Protests in Myanmar against the military overthrow of the elected government have grown in recent days. But the country’s military rulers have taken steps to make organizing the protests difficult or even illegal.
Here is a look at who is organizing the protests and the problems they face:
Is protesting permitted?
It was unclear for many days after the military overthrow on February 1 whether demonstrations were permitted or not.
But as the demonstrations grew and spread around the country, the military announced Monday it was banning peaceful public protests in the country’s two largest cities.
Gatherings of more than five people were outlawed and curfews were put in place from 8 p.m. to 4 a.m. for areas of Yangon and Mandalay. Thousands of people have been demonstrating in those cities since Saturday.
The new restrictions have raised concerns about the possibility of a violent crackdown.
Who is leading the protests?
For the most part, the protests have grown without any clear leadership structure.
“This movement is leaderless -- people are getting on the streets in their own way and at their own will,” said Thinzar Shunlei Yi, a well-known activist.
Activist groups, professional work groups, unions and others across Myanmar have all come out to protest. The demonstrators are supported by Aung San Suu Kyi’s National League for Democracy party. Suu Kyi was ousted from power in the military takeover.
Myanmar experienced direct military rule for more than 50 years until 2012. Shortly after the latest military overthrow, a Facebook page called “Civil Disobedience Movement” started calling for peaceful protests. The page now has more than 230,000 followers. It is also widely used by Twitter users in Myanmar.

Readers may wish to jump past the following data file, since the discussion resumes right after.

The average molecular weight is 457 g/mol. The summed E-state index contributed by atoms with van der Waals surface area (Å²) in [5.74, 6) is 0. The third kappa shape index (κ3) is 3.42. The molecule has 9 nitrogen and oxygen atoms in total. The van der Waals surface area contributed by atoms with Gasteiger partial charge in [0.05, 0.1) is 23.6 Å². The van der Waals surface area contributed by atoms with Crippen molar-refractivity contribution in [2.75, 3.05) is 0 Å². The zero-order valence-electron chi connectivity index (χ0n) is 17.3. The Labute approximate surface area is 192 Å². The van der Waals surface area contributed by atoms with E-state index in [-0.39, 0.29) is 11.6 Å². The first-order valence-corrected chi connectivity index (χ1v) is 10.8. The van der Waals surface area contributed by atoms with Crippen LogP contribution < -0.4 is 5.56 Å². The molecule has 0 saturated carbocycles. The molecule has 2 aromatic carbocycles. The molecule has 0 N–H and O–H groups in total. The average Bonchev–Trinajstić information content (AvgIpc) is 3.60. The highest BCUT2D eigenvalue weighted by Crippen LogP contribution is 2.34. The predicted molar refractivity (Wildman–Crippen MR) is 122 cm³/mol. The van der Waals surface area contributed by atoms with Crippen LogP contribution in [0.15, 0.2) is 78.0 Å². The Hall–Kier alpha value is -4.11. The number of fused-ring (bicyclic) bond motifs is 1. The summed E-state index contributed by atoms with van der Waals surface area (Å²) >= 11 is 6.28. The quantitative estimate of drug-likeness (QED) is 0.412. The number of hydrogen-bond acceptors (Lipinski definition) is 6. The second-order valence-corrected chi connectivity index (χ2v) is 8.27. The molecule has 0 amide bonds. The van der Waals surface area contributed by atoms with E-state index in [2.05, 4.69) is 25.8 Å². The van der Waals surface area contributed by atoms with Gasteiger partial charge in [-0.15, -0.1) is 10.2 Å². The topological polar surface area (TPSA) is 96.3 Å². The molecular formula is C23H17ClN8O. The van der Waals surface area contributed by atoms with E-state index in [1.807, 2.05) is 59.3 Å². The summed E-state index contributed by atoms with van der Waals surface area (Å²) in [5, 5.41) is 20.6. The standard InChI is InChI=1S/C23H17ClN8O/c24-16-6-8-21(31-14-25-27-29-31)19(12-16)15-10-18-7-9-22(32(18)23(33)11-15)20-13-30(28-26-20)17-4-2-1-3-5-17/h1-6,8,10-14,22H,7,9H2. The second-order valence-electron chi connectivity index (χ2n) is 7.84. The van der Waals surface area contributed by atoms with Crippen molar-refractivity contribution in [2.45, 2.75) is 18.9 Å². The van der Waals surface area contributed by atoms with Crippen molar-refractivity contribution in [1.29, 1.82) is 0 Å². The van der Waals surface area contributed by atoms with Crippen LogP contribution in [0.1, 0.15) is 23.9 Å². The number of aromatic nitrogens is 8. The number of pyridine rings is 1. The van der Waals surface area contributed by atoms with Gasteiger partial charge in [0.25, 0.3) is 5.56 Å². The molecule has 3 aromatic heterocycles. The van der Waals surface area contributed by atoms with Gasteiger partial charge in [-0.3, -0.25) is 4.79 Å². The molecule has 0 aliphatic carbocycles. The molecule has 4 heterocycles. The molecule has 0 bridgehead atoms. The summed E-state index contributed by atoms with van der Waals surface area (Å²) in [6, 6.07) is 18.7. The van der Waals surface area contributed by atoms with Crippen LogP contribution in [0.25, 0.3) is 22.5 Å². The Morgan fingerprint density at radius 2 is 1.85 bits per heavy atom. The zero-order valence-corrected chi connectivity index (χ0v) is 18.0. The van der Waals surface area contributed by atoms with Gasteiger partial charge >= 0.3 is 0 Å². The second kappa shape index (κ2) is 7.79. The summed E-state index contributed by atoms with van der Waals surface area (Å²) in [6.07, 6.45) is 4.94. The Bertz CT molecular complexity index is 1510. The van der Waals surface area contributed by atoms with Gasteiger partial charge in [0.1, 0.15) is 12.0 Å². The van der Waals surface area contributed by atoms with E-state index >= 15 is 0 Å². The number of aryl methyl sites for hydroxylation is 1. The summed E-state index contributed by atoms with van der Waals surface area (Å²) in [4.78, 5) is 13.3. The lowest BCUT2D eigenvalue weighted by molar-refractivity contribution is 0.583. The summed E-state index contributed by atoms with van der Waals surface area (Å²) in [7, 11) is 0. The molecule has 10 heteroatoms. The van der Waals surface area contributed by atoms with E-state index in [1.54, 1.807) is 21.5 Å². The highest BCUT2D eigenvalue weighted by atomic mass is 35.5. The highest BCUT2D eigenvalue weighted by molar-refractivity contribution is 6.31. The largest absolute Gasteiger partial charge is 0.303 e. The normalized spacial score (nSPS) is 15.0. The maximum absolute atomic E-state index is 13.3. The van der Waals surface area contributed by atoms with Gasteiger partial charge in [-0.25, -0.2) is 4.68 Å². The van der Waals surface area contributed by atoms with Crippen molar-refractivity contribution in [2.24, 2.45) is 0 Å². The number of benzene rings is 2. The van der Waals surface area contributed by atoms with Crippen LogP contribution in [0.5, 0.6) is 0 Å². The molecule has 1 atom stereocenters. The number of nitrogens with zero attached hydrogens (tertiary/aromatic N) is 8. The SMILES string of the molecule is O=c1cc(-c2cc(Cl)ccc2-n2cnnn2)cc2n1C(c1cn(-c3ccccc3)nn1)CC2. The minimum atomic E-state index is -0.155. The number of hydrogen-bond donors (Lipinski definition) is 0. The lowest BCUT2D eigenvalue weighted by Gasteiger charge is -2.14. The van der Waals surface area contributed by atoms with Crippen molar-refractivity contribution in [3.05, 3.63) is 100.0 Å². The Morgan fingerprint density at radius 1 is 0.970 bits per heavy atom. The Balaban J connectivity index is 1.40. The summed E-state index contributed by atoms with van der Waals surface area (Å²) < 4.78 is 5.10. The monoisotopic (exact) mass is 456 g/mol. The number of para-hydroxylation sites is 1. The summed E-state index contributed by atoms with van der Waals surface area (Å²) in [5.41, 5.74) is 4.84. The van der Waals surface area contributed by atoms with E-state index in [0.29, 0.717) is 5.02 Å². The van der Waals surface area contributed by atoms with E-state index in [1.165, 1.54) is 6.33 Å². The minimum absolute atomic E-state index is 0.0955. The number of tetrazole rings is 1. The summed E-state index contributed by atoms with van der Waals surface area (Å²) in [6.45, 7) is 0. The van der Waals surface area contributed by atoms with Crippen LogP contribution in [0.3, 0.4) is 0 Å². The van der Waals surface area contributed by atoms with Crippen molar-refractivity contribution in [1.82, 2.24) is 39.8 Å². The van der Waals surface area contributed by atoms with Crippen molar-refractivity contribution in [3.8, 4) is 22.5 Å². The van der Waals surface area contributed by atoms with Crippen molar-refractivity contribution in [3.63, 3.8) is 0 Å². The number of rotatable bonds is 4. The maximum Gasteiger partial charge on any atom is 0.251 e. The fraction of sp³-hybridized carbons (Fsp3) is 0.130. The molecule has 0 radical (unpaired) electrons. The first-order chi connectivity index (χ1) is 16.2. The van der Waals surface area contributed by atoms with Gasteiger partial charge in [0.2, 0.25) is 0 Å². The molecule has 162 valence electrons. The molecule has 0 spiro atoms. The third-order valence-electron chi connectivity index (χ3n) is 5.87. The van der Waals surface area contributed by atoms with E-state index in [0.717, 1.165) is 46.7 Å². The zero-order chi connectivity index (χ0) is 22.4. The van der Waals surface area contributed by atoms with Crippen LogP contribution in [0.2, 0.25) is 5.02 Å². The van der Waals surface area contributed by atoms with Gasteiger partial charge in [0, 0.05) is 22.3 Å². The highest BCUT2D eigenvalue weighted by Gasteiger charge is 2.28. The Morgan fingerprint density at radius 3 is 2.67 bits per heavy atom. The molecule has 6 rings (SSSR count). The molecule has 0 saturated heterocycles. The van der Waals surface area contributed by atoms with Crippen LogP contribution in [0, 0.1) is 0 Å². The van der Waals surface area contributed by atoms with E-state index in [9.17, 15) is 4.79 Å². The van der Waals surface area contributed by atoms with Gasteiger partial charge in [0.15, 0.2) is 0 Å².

Health care workers also started a protest campaign. They are urging employees to refuse to work at state-run medical buildings.
Some people who live in Yangon have voiced their anger by making loud noises across the city at night.
What are the difficulties?
One of the biggest problems for protesters has been the military’s attempts to block communications.
Facebook has 22 million users in Myanmar, nearly 40 percent of the population. The government acted quickly to shut Facebook down. But people then began moving to other social media services like Twitter.
People have also been passing around information about how to keep communications secret and how to stay safe during protests. Some of the information had been designed for use by pro-democracy demonstrators in Hong Kong.
Last weekend, the military temporarily cut internet services and some phone service. But many protestors were quick to overcome those problems, with some using phones registered in neighboring Thailand.
“Even when the internet was completely cut off on Saturday for 24 hours, people were able to communicate within Myanmar by phone,” said Clare Hammond. She is a senior campaigner for the rights group Global Witness.
For others, simple word of mouth and an understanding of where demonstrations took place in earlier years has brought them out in protest.
Will the protests continue?
The protesters seem to remain operating without fear, even with the new restrictions in place on demonstrations.
Some are worried, however, that the military is preparing for a violent crackdown similar to those that ended past uprisings in 2007 and 1988.
Linda Lakhdhir is a legal advisor at Human Rights Watch. She said the military could try to use violations of the new rules, as well as existing laws, to justify another crackdown. She called the laws “draconian.”
At times, police have used water cannons and non-deadly bullets at some protests, raising concerns about the possibility of additional government measures.
I’m Susan Shand.
The Associated Press reported this story. Susan Shand adapted it for Learning English. Bryan Lynn was the editor.
Words in This Story
crackdown – n. a serious attempt to punish people for doing something that is not permitted
draconian – adj. very severe or cruel
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